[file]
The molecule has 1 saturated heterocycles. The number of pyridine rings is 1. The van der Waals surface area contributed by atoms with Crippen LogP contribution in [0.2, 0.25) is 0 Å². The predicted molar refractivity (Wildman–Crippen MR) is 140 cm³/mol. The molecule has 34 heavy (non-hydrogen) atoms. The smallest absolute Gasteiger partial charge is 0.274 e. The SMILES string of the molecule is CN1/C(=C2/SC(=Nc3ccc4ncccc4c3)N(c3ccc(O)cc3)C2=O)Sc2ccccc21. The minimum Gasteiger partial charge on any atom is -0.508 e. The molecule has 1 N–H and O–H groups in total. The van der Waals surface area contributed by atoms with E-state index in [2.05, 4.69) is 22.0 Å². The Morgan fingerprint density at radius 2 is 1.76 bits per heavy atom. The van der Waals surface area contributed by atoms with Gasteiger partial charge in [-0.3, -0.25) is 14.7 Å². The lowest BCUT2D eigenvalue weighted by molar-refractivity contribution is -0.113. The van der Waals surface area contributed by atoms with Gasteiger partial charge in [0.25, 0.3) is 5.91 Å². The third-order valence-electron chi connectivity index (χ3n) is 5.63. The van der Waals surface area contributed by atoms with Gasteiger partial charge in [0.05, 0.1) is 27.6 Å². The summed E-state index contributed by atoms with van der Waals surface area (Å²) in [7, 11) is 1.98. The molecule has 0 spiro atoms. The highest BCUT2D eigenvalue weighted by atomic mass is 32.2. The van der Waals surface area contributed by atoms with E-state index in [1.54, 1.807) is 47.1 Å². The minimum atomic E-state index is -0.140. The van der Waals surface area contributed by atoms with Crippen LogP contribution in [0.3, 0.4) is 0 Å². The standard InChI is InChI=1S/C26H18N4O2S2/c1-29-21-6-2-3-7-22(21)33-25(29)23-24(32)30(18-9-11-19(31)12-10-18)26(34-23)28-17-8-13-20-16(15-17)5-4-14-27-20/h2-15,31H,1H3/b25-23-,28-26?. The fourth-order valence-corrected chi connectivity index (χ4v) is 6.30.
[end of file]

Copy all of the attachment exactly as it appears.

The molecule has 1 saturated heterocycles. The number of pyridine rings is 1. The van der Waals surface area contributed by atoms with Crippen LogP contribution in [0.2, 0.25) is 0 Å². The predicted molar refractivity (Wildman–Crippen MR) is 140 cm³/mol. The molecule has 34 heavy (non-hydrogen) atoms. The smallest absolute Gasteiger partial charge is 0.274 e. The SMILES string of the molecule is CN1/C(=C2/SC(=Nc3ccc4ncccc4c3)N(c3ccc(O)cc3)C2=O)Sc2ccccc21. The minimum Gasteiger partial charge on any atom is -0.508 e. The molecule has 1 N–H and O–H groups in total. The van der Waals surface area contributed by atoms with E-state index in [2.05, 4.69) is 22.0 Å². The Morgan fingerprint density at radius 2 is 1.76 bits per heavy atom. The van der Waals surface area contributed by atoms with Gasteiger partial charge in [-0.3, -0.25) is 14.7 Å². The lowest BCUT2D eigenvalue weighted by molar-refractivity contribution is -0.113. The van der Waals surface area contributed by atoms with Gasteiger partial charge in [0.25, 0.3) is 5.91 Å². The third-order valence-electron chi connectivity index (χ3n) is 5.63. The van der Waals surface area contributed by atoms with Gasteiger partial charge in [0.05, 0.1) is 27.6 Å². The summed E-state index contributed by atoms with van der Waals surface area (Å²) in [7, 11) is 1.98. The molecule has 0 spiro atoms. The highest BCUT2D eigenvalue weighted by atomic mass is 32.2. The van der Waals surface area contributed by atoms with E-state index in [1.54, 1.807) is 47.1 Å². The minimum atomic E-state index is -0.140. The van der Waals surface area contributed by atoms with Crippen LogP contribution in [0.3, 0.4) is 0 Å². The standard InChI is InChI=1S/C26H18N4O2S2/c1-29-21-6-2-3-7-22(21)33-25(29)23-24(32)30(18-9-11-19(31)12-10-18)26(34-23)28-17-8-13-20-16(15-17)5-4-14-27-20/h2-15,31H,1H3/b25-23-,28-26?. The fourth-order valence-corrected chi connectivity index (χ4v) is 6.30.